- Have breaks every 60-80 minutes. Nobody can concentrate on listening longer than that, and you need time to discuss with the other participants in order to remember and learn.
- Involve the speakers during the breaks. Force all speakers to stay for the whole day and mingle with the participants during the breaks. If they say they have to leave right after their talk, don’t use them.
- Play energizing walk-in and walk-out music before/after every break. It sets a good mood, creates energy and is a powerful signal that the next program is starting.
- Make the audience applaud the speakers when they start. There are studies showing that if the audience applauds the speaker as he or she enters the stage, the audience is more receptive to the messages in the speech.
- Use very big name badges for the attendees where the names can be easily read from 2 meters away in low light conditions. Put a photo of the attendee on the badge if you need increased security. Use a neck string that is attached to both outer sides of the badge so that it does not flip around and displays the backside.
It is also smart to do like the TED conferences and add conversation starters on the badge; “Talk to me about:” followed by their interests (that you ask them to fill out during the registration).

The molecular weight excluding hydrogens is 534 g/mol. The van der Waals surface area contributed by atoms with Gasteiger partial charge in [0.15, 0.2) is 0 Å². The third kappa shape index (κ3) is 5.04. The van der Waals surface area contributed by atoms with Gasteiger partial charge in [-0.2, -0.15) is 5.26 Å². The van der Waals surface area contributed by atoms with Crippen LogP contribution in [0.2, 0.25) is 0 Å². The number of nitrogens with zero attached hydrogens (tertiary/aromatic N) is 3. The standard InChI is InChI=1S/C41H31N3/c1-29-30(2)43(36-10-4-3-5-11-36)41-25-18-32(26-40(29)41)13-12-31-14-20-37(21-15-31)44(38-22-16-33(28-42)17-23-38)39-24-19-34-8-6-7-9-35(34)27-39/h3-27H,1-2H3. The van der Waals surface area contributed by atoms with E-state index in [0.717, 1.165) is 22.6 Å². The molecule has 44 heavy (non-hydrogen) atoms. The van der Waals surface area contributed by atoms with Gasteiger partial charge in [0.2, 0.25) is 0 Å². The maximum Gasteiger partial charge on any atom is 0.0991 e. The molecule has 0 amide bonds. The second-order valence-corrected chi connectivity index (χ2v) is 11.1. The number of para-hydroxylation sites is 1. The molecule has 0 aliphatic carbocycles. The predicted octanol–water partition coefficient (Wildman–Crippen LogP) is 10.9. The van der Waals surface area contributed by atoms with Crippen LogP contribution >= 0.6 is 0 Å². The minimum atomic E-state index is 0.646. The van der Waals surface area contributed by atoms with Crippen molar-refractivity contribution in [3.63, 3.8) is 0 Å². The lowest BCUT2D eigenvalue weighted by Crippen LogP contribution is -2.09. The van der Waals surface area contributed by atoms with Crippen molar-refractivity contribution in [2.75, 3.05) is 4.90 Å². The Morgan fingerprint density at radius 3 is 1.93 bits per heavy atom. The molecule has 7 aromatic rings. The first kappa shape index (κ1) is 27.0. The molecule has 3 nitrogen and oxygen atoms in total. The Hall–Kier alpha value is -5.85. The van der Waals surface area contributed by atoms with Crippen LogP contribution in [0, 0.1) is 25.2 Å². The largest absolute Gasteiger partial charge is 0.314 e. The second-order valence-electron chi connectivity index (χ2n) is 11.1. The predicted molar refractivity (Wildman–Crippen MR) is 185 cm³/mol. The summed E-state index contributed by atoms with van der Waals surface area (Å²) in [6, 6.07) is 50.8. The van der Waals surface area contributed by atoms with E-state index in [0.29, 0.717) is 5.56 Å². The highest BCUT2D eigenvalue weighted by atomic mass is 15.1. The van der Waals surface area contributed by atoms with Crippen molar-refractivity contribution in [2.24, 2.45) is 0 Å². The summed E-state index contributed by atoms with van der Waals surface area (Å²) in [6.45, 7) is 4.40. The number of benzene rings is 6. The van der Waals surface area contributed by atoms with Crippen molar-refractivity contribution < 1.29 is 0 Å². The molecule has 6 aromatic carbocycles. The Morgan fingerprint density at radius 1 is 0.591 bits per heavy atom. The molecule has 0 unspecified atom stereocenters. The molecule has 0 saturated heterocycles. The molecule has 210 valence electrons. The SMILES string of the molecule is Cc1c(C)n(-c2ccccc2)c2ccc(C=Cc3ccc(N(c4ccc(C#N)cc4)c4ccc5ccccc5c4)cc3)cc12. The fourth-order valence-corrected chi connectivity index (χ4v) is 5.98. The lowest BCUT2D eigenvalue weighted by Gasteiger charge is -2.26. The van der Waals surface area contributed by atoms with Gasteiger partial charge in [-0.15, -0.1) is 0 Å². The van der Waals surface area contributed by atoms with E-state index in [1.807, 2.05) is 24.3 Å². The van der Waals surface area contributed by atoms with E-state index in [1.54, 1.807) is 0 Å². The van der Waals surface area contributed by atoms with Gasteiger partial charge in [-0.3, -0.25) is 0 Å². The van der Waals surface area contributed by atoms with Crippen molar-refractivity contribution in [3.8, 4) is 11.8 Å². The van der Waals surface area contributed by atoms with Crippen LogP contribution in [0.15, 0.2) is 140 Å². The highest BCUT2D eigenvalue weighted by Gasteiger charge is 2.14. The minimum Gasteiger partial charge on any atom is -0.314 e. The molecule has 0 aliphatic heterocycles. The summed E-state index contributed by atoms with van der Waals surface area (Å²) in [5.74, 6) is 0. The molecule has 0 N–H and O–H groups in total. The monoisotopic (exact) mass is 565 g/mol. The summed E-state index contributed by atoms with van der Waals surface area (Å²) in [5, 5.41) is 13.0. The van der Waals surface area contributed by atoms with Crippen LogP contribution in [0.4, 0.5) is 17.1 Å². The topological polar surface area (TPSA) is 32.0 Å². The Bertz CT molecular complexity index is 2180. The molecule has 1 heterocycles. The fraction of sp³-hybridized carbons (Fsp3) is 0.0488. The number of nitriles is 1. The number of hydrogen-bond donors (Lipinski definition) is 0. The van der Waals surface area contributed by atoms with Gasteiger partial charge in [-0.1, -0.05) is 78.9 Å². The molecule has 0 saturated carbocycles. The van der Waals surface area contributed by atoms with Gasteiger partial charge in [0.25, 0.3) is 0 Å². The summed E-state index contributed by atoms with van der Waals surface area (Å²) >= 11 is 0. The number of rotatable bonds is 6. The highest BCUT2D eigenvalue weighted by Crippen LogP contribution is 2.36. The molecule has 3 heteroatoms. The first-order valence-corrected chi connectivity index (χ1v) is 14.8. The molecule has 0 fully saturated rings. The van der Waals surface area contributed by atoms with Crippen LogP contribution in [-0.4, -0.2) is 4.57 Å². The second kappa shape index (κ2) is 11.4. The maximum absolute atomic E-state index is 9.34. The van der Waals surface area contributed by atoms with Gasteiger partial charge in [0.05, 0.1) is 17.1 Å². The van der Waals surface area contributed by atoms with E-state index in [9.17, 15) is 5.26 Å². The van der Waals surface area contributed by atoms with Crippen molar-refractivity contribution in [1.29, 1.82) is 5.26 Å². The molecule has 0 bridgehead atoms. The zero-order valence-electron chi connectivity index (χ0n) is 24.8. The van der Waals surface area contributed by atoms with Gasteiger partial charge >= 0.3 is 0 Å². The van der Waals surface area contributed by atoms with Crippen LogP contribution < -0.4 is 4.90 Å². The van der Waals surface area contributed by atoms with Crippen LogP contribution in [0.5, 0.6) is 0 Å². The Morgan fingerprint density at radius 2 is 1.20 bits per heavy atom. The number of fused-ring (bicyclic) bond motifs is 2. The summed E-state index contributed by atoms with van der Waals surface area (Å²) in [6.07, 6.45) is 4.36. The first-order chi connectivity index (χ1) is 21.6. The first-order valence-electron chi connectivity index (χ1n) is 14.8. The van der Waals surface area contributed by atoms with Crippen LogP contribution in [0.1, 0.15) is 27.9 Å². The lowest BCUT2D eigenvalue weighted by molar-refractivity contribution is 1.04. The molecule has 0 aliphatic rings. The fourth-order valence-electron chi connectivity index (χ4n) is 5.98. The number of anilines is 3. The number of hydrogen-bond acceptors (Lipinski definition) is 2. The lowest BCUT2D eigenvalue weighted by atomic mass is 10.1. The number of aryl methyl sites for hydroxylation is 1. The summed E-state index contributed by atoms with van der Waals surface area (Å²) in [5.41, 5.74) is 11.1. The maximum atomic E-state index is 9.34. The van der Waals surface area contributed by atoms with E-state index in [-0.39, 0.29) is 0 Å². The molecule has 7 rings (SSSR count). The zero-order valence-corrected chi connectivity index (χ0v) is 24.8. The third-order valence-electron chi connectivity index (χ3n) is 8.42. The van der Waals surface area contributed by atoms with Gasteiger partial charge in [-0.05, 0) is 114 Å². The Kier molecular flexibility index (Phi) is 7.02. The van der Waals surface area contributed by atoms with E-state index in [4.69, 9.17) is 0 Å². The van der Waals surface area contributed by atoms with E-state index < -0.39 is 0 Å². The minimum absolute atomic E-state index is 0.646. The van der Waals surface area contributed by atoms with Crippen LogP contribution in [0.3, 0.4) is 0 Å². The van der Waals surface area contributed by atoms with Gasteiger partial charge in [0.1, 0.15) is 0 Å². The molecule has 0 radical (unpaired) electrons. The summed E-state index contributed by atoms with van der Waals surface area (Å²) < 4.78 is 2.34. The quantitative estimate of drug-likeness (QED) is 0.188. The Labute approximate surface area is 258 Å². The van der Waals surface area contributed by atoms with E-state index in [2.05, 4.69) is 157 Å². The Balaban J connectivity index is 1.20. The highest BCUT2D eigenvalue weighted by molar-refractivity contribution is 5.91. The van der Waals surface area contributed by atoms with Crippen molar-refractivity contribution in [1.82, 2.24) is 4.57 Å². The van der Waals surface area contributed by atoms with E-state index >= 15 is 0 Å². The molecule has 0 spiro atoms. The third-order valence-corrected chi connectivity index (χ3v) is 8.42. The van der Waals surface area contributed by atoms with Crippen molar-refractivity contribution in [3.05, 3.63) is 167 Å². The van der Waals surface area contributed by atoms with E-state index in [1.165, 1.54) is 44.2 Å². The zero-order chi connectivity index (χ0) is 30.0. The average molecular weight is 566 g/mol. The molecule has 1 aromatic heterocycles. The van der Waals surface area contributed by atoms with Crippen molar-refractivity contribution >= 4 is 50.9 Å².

If it is an international event, put large national flags in colour on the badges so that you also can see the nationality of the delegate from a distance.
- Try to mix on-stage panels/conversations and stand-alone speakers. Mix short and long talks, but don’t allow any speaker to use more than 30 minutes. The shorter the better! This is the biggest success factor of the TED conference; their talks are between 3 and 18 minutes!
Also, be sure to show a lot of visuals during the panels, for example, the web sites that are being discussed. This can, for example, be done by having a small wireless netbook or iPad connected to the big screen and pass it around the panel members as they talk.